I just finished my 1st chemo two weeks ago. Mine is also scheduled for 6 times.Im not sure of the dose mine is R- chop but they say 6 times to make sure they get it all.I had very minimal side effects this first time. Day 1-5 I felt really good as I was on 100 mg prednisone.I got the metallic taste and to me everything tasted super salty. On day 8-10 after chemo my back and ribs/bones started to hurt and this coincided with the lab results of super low white blood cells. After a few days they stopped hurting. I rinse my mouth often through the day, drink 80oz of water, take miralax faithfully and walk around my block daily.I will have spinal chemo in 3 days and my 2nd chemo in 8 days.I have Faith in my doctors and hoped you can too

    Burni, I read your story when

    Burni, I read your story when I clicked on your name.  Thank you for sharing as I think it is helpful for anyone who comes to CSN.  Please let us know how you are doing as you continue on your journey.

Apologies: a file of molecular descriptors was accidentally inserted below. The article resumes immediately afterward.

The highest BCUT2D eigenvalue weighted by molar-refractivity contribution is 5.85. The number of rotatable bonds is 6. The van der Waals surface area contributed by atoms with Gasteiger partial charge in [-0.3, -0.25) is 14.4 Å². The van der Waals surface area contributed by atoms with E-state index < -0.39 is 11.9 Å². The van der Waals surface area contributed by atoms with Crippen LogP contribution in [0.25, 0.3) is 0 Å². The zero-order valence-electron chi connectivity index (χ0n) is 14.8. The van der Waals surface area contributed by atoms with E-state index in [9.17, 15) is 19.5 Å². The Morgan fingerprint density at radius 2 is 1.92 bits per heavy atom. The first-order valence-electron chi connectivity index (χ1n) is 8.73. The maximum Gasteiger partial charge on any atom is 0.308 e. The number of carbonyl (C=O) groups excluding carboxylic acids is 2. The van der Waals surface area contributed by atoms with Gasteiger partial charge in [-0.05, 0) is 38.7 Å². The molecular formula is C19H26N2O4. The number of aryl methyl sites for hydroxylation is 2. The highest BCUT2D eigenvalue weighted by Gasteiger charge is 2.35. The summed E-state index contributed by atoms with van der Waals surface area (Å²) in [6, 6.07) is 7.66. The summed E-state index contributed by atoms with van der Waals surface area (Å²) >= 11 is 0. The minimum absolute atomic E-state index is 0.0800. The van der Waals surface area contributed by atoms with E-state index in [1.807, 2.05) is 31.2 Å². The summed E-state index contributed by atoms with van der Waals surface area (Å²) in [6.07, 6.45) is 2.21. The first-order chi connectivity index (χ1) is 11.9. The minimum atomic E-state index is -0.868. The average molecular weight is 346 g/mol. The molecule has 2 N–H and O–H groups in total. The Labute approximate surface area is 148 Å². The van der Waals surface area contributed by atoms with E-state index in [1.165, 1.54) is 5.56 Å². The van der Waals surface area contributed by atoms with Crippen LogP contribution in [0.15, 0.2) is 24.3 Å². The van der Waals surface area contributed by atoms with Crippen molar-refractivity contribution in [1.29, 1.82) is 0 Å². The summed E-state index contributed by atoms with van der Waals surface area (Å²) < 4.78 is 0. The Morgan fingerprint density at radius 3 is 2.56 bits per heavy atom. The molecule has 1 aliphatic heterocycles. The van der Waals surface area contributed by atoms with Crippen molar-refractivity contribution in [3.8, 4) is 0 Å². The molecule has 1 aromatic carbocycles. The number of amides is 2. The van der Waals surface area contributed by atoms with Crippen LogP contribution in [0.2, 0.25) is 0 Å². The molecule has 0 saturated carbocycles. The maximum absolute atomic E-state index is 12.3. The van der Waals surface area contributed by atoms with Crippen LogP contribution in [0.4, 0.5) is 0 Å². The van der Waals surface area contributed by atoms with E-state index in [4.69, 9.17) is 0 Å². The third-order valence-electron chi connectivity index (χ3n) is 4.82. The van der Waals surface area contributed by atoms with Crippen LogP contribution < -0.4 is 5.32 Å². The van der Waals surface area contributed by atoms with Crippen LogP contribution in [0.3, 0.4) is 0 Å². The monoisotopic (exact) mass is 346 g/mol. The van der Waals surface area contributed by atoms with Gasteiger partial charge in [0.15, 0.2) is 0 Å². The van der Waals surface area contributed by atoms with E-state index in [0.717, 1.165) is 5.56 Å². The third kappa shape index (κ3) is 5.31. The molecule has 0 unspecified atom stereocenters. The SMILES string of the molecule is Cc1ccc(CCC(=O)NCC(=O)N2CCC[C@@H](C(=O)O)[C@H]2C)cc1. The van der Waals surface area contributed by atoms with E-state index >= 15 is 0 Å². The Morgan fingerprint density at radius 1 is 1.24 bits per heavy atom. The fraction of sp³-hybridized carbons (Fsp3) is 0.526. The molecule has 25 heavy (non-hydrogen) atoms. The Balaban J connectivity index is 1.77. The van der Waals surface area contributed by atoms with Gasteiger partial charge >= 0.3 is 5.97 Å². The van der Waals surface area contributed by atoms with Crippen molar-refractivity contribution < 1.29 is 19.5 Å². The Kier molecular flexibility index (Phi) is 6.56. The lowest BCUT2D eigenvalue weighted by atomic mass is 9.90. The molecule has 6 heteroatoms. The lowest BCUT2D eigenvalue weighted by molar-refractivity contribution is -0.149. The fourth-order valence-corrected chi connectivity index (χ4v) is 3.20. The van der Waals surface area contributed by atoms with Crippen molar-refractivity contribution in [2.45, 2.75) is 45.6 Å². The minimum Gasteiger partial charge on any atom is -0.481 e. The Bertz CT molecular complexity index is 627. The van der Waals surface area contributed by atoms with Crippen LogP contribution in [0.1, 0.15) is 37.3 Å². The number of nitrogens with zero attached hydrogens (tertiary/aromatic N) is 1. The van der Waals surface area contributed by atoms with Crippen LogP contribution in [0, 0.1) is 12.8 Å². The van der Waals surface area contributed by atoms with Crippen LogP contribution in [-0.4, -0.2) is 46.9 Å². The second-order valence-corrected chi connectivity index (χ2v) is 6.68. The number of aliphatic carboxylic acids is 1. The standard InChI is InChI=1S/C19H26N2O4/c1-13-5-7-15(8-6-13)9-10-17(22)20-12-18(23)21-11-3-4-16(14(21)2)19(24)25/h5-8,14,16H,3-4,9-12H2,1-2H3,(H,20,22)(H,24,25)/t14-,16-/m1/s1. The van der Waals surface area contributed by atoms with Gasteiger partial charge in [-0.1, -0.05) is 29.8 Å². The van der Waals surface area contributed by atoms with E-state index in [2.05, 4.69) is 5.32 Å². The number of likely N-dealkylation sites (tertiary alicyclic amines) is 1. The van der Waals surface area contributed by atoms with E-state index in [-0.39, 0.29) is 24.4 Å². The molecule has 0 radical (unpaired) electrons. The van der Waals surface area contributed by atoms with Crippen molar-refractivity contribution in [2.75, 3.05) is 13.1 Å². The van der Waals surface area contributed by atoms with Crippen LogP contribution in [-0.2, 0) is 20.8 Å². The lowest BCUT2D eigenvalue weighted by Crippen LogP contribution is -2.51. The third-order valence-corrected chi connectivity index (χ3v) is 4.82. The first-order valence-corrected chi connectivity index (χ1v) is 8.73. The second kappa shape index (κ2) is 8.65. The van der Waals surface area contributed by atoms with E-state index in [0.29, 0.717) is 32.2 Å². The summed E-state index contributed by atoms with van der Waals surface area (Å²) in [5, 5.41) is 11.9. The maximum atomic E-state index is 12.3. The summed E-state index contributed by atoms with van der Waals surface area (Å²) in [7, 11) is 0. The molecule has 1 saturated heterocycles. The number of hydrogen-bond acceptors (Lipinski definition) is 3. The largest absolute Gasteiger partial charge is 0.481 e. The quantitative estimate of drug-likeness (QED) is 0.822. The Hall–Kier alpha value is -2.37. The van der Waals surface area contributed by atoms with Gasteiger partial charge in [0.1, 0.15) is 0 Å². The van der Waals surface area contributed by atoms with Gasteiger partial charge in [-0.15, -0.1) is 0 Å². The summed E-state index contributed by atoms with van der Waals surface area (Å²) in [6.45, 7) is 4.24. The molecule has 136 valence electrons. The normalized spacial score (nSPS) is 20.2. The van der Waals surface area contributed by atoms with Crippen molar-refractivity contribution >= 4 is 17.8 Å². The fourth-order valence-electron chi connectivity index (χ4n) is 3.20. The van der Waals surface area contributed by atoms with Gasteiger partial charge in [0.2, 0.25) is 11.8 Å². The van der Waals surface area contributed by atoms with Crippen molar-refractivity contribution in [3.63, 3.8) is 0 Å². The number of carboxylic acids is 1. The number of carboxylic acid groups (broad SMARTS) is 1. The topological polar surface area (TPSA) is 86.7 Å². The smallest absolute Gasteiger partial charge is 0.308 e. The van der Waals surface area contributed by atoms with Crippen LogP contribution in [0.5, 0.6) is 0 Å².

• TeddyandBears_Mom
    TeddyandBears_Mom Member Posts: 1,811 Member
    Welcome Burni and thank you

    Welcome Burni and thank you for sharing your story. I hope you continue to tolerate the chemo treatments at the level of this first one.  I agree with NoTime that your journey is certainly one that can help all of us. Please continue to stay with us and let us know how you are doing. We will be here for you to offer support and understanding.

    Love and Hugs,

    Cindi